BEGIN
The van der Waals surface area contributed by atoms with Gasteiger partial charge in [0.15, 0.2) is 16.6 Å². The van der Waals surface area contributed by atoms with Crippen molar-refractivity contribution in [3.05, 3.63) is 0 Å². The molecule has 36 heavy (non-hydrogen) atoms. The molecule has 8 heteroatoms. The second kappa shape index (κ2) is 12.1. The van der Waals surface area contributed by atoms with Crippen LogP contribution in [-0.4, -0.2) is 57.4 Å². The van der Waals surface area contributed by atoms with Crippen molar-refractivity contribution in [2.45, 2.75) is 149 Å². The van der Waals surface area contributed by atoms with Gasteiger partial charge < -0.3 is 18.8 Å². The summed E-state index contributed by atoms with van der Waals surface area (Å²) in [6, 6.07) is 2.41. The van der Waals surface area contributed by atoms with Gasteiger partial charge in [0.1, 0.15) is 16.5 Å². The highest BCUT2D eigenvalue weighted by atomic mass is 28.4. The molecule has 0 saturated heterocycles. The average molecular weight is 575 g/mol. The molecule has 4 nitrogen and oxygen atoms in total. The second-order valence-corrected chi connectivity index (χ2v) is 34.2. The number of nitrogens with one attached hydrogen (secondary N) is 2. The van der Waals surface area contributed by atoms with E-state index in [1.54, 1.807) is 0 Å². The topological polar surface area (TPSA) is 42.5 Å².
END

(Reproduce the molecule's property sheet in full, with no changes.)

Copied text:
The van der Waals surface area contributed by atoms with Gasteiger partial charge in [0.15, 0.2) is 16.6 Å². The van der Waals surface area contributed by atoms with Crippen molar-refractivity contribution in [3.05, 3.63) is 0 Å². The molecule has 36 heavy (non-hydrogen) atoms. The molecule has 8 heteroatoms. The second kappa shape index (κ2) is 12.1. The van der Waals surface area contributed by atoms with Crippen LogP contribution in [-0.4, -0.2) is 57.4 Å². The van der Waals surface area contributed by atoms with Crippen molar-refractivity contribution in [2.45, 2.75) is 149 Å². The van der Waals surface area contributed by atoms with Gasteiger partial charge < -0.3 is 18.8 Å². The summed E-state index contributed by atoms with van der Waals surface area (Å²) in [6, 6.07) is 2.41. The van der Waals surface area contributed by atoms with Gasteiger partial charge in [0.1, 0.15) is 16.5 Å². The highest BCUT2D eigenvalue weighted by atomic mass is 28.4. The molecule has 0 saturated heterocycles. The average molecular weight is 575 g/mol. The molecule has 4 nitrogen and oxygen atoms in total. The second-order valence-corrected chi connectivity index (χ2v) is 34.2. The number of nitrogens with one attached hydrogen (secondary N) is 2. The van der Waals surface area contributed by atoms with E-state index in [1.54, 1.807) is 0 Å². The topological polar surface area (TPSA) is 42.5 Å².